McDonald’s worker’s image illustrated online stories about workplace harassment. But she wasn’t a victim and now she’s suing.

Ron Hurtibise, South Florida Sun Sentinel
·3 min read

With cameras everywhere these days, you never know where your image might turn up.

Jovanna Bastien learned this the hard way in April when a photo of her appeared on Yahoo’s news website to illustrate a story about a group of McDonald’s employees suing the fast food giant over alleged sexual harassment.

The problem was that Bastien isn’t one of the McDonald’s employees suing the company. And the former employee of a McDonalds on North Lake Boulevard in Palm Beach Gardens says she wasn’t sexually harassed or abused there.

Now the Indian River County woman is suing parent companies of two websites that posted her photo next to stories about sexual harassment complaints, saying her future job prospects were damaged because would-be employers might associate her with lawsuits or protest movements.

In a federal lawsuit filed last week in West Palm Beach, Bastien said her boyfriend clicked on a Yahoo news story in April headlined “Workers Accuse McDonald’s of Sexual Harassment” and discovered it was illustrated by a photo of Bastien in uniform behind at the cash register of the McDonald’s where she worked in 2014 and 2015.

Bastien’s boyfriend, Jason Rivera, asked her if she was suing McDonald’s. Bastien, the suit states, “has never been the victim of sexual harassment at McDonalds or anywhere else and is not part of the class of sexual abuse victims that are suing McDonald’s.”

Bastien then used Google’s image search function to see if the photo was posted on other websites. “To her utter shock,” she discovered the “exact same picture” was prominently displayed 18 months earlier in another story about sex abuse allegations, this time on CNBC’s website, headlined “McDonald’s employees stage first #MeToo strike.”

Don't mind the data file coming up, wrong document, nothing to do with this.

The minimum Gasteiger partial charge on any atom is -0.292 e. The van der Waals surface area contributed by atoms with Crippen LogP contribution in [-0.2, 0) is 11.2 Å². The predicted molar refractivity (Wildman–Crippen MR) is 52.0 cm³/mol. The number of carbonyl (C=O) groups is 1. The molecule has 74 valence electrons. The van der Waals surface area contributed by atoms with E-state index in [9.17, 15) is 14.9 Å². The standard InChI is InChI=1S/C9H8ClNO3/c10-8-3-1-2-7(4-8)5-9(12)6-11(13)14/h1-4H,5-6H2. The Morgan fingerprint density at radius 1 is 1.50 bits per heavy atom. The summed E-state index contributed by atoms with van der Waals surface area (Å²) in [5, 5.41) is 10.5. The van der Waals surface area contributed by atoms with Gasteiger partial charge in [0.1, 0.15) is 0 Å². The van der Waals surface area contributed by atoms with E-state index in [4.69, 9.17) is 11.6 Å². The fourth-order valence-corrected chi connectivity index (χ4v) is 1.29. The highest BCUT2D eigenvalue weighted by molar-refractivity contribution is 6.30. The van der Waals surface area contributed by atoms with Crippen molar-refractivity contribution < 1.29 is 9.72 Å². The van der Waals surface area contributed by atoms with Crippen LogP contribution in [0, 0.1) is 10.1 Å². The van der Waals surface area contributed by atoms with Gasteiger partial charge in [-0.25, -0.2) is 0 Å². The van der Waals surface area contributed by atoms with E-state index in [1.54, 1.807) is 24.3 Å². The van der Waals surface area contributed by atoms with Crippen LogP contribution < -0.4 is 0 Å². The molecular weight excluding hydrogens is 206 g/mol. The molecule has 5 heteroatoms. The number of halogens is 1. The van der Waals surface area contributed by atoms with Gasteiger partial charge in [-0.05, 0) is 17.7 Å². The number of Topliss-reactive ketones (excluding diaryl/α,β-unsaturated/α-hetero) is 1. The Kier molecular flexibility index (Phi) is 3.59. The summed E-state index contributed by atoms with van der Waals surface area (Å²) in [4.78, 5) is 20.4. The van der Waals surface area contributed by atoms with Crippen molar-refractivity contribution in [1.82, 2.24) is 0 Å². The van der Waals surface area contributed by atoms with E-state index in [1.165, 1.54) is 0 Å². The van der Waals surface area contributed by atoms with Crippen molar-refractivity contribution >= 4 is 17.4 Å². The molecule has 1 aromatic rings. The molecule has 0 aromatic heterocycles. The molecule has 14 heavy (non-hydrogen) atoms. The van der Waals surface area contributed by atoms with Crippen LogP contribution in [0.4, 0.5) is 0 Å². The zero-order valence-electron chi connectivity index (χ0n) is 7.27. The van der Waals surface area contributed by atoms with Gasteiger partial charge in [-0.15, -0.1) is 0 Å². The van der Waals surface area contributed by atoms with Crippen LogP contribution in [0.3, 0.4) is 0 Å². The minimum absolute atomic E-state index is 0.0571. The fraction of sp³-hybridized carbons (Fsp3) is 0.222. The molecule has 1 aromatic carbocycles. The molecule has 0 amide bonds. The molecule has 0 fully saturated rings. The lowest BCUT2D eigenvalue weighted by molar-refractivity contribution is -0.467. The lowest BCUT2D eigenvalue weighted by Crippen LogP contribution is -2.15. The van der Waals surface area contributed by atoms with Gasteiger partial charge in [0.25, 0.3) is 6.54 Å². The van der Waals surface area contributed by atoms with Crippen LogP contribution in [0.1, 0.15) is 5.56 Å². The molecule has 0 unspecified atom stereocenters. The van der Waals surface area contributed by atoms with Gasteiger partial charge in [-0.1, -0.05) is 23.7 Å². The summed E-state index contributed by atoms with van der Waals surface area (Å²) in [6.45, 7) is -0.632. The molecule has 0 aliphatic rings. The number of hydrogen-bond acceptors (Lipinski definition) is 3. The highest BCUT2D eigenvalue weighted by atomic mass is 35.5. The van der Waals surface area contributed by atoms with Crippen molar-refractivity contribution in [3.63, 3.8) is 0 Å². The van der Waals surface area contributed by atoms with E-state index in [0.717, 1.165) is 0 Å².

Bastien’s suit names Yahoo’s parent Verizon and CNBC’s parent NBCUniversal as co-defendants, along with the reporter who wrote the story for CNBC, Sarah Whitten. The suit claims that Bastien never gave either company permission to use her photo in any article discussing sex abuse and sexual harassment of McDonald’s employees.

The companies chose a close-up of Bastien because she was “female, young and pretty” and “fit the perfect profile of one likely to be sexually harassed,” the suit claims.

The lawsuit does not specify how Yahoo and CNBC obtained the photos but states they were taken by a photographer, Jeffrey Goldberg, without Bastien’s knowledge. Goldberg, it said, did not give “permission for anyone he sold these photos [to] to use them in such a derogatory manner.”

Attorneys for Bastien and NBCUniversal did not immediately respond to requests for comment and further information about the suit. A Verizon official said by email that the company does not discuss ongoing litigation.

Bastien is represented by North Palm Beach-based attorney Marshall Rosenbach and Orlando-based Stephen A. Black.

Although both stories have been removed from the websites, the suit claims that potential employers “may have seen” or “will see” them by an “internet background search” and decide not to hire Bastien, now 28 and working as teacher’s aide, if they believe she was involved in litigation, protests or labor strikes against her employer.

She is seeking more than $30,000 in damages, plus “interest, costs and attorney’s fees.”

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